Is Lannett Company (NYSE: LCI) a risky investment?



Berkshire Hathaway’s Charlie Munger-backed external fund manager Li Lu is quick to say “The biggest risk in investing is not price volatility, but the fact that you suffer a permanent loss of capital. “. It’s only natural to consider a company’s balance sheet when looking at its level of risk, as debt is often involved when a business collapses. We can see that Lannett Company, Inc. (NYSE: LCI) uses debt in its business. But the most important question is: what risk does this debt create?

Why Does Debt Bring Risk?

Debts and other liabilities become risky for a business when it cannot easily meet these obligations, either with free cash flow or by raising capital at an attractive price. An integral part of capitalism is the process of “creative destruction” where bankrupt companies are ruthlessly liquidated by their bankers. However, a more common (but still costly) event is when a company has to issue stock at bargain prices, constantly diluting shareholders, just to strengthen its balance sheet. Of course, the advantage of debt is that it often represents cheap capital, especially when it replaces dilution in a business with the ability to reinvest at high rates of return. The first thing to do when considering how much debt a business uses is to look at its cash flow and debt together.

Check out our latest review for Lannett Company

What is Lannett’s net debt?

You can click on the graph below for historical figures, but it shows that Lannett Company was in debt of $ 610.7 million in March 2021, up from $ 694.6 million a year earlier. However, given that it has a cash reserve of $ 81.3 million, its net debt is less, at around $ 529.4 million.

NYSE: LCI Debt to Equity History June 20, 2021

A look at the responsibilities of Lannett Company

According to the latest published balance sheet, Lannett Company had a liability of US $ 97.1 million due within 12 months and a liability of US $ 641.2 million due beyond 12 months. In compensation for these obligations, he had cash of US $ 81.3 million as well as receivables valued at US $ 154.7 million at 12 months. It therefore has a liability totaling US $ 502.3 million more than its cash and short-term receivables combined.

This deficit casts a shadow over the $ 187.7 million company, like a colossus towering over mere mortals. So we would be watching its record closely, without a doubt. Ultimately, Lannett Company would likely need a major recapitalization if its creditors demanded repayment.

In order to measure a company’s debt relative to its profits, we calculate its net debt divided by its earnings before interest, taxes, depreciation and amortization (EBITDA) and its profit before interest and taxes (EBIT) divided by its interest. debtors (its interest coverage). In this way, we consider both the absolute amount of debt, as well as the interest rates paid on it.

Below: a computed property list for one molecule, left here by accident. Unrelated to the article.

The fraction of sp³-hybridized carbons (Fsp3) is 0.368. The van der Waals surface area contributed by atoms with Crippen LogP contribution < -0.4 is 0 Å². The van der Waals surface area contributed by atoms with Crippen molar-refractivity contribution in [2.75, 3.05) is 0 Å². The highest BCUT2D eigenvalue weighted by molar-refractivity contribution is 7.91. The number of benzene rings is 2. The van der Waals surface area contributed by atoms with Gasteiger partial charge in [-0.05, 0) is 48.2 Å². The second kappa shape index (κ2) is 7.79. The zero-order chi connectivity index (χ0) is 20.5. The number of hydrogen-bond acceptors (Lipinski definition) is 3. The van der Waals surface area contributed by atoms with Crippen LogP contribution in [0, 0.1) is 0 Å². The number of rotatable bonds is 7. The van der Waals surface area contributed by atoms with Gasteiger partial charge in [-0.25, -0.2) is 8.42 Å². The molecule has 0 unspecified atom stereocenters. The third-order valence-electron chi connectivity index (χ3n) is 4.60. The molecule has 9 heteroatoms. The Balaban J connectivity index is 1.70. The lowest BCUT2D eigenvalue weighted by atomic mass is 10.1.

Lannett Company shareholders face the double whammy of a high net debt to EBITDA ratio (9.5) and relatively low interest coverage, as EBIT is only 0.047 times interest expense. The debt burden here is considerable. Worse yet, Lannett Company has seen its EBIT reach 96% over the past 12 months. If profits continue to follow this path, it will be more difficult to pay off this debt than to convince us to run a marathon in the rain. There is no doubt that we learn the most about debt from the balance sheet. But it is future profits, more than anything, that will determine Lannett Company’s ability to maintain a healthy balance sheet going forward. So, if you want to see what the professionals think, you might find this free analyst earnings forecast report interesting.

Finally, a business needs free cash flow to pay off debts; accounting profits are not enough. We therefore always check how much of this EBIT is converted into free cash flow. Fortunately for all shareholders, Lannett Company has actually generated more free cash flow than EBIT over the past three years. There is nothing better than cash flow to stay in the good graces of your lenders.

Our point of view

At first glance, Lannett Company’s EBIT growth rate left us hesitant about the stock, and its total liability level was no more attractive than the single empty restaurant on the busiest night of the year. But on the bright side, its conversion from EBIT to free cash flow is a good sign and makes us more optimistic. Considering all of the above factors, it looks like the Lannett company has too much debt. While some investors like this kind of risky game, it is certainly not our cup of tea. When analyzing debt levels, the balance sheet is the obvious starting point. However, not all investment risks lie on the balance sheet – far from it. To do this, you need to know the 3 warning signs we spotted with Lannett Company.

If you are interested in investing in companies that can generate profits without the burden of debt, check out this page free list of growing companies that have net cash on the balance sheet.

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This Simply Wall St article is general in nature. It does not constitute a recommendation to buy or sell shares and does not take into account your goals or your financial situation. Our aim is to bring you long-term, targeted analysis based on fundamental data. Note that our analysis may not take into account the latest announcements from price sensitive companies or qualitative documents. Simply Wall St has no position in the mentioned stocks.
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